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I need to figure out how many forks are done and how many concurrent processes are run by each user over time. It does not look like this information is tracked by my distribution.

I know how to sets limits, but I'm interested in tracking these numbers for each user.

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3 Answers

up vote 6 down vote accepted

Try the psacct package (GNU accounting), it should do just about everything you need, once installed and enabled (accton), then lastcomm will keep report on user processes (see also sa and dump-acct). See this for reference: User's executed commands log file

You might need to upgrade the version to log PID/PPID, see http://serverfault.com/questions/334547/how-can-i-enable-pid-and-ppid-fields-in-psacct-dump-acct , otherwise I suspect it will under-report on fork() without exec().

Update If your lastcomm outputs F in the 2nd column it means the process was a fork (that never called exec() to replace itself with a new process). The output of dump-acct should show you the PID (and PPID) in acct v3 format.

An alternative to psacct might be the new(ish) taskstats, there's not a huge amount of support for it yet AFAICT, see Documentation/accounting/taskstats.txt in your kernel version source. This might help get you started http://code.google.com/p/arsenalsuite/wiki/TrackingIOUsage and there's a perl module Linux::Taskstats::Read on CPAN.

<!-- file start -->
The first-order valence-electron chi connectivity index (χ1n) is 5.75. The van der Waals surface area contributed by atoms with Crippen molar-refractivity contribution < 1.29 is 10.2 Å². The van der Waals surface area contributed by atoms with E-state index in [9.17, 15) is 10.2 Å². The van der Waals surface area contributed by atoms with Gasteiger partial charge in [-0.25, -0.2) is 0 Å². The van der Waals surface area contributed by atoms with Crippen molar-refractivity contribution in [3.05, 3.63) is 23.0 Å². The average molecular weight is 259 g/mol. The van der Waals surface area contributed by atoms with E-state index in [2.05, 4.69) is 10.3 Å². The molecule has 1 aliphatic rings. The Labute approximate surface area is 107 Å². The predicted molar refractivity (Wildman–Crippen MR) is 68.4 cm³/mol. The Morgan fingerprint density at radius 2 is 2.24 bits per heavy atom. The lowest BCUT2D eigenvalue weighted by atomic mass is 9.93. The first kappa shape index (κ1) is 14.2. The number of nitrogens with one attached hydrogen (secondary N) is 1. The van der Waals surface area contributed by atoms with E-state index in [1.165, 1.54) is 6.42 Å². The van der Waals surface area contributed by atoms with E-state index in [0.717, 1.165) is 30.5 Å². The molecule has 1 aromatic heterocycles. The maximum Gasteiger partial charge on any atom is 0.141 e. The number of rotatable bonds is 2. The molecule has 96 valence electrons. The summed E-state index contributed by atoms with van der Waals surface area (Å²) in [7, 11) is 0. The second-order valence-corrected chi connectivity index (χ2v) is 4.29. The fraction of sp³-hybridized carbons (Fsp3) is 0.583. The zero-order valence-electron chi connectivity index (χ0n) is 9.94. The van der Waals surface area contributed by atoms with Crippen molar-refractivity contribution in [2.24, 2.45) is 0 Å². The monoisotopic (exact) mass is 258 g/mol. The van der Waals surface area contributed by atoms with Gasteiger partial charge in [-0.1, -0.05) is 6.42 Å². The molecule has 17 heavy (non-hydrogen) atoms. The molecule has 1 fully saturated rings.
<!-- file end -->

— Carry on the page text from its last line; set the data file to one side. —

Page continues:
In either case you'll need to process the data based on timestamps if you want the concurrent process count per-user.

Update 2 Ok, the things to check for the required psacct support are:

  1. (official) kernel >= 2.6.8 for v3 accounting support (or backport)
  2. kernel with CONFIG_BSD_PROCESS_ACCT and CONFIG_BSD_PROCESS_ACCT_V3 enabled
  3. v3 capable accounting (psacct) package, as noted above

All of the above should be true in CentOS 6, I've checked a 5.x and it does not have CONFIG_BSD_PROCESS_ACCT_V3=y, so you would have to rebuild your kernel to enable it.

The original psacct-6.3.2 is about 15 years old, the Red Hat/CentOS version has backported v3 and PID display support (I can't test it right now, but it should work).

To check a your kernel config:

zgrep BSD_PROCESS_ACCT /proc/config.gz /boot/config-`uname -r`
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Process accounting only tracks execs, not forks. –  Gilles Feb 13 '13 at 22:37
    
@Gilles, mine does (psacct-6.4pre1, kernel 2.6.31.6, Slackware 13). Tested with code that calls fork(), and using bash ( ... ) subshells. Answer updated to clarify. –  mr.spuratic Feb 14 '13 at 9:06
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You can use ps -ef to look at the child pid, the parent id is the one that did the forking or spawning. You could use watch to run a script on a regular basis and do the counting for you.

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You can set up the audit subsystem to log forks (and whatever other system call catches your fancy).

auditctl -a exit,always -S clone
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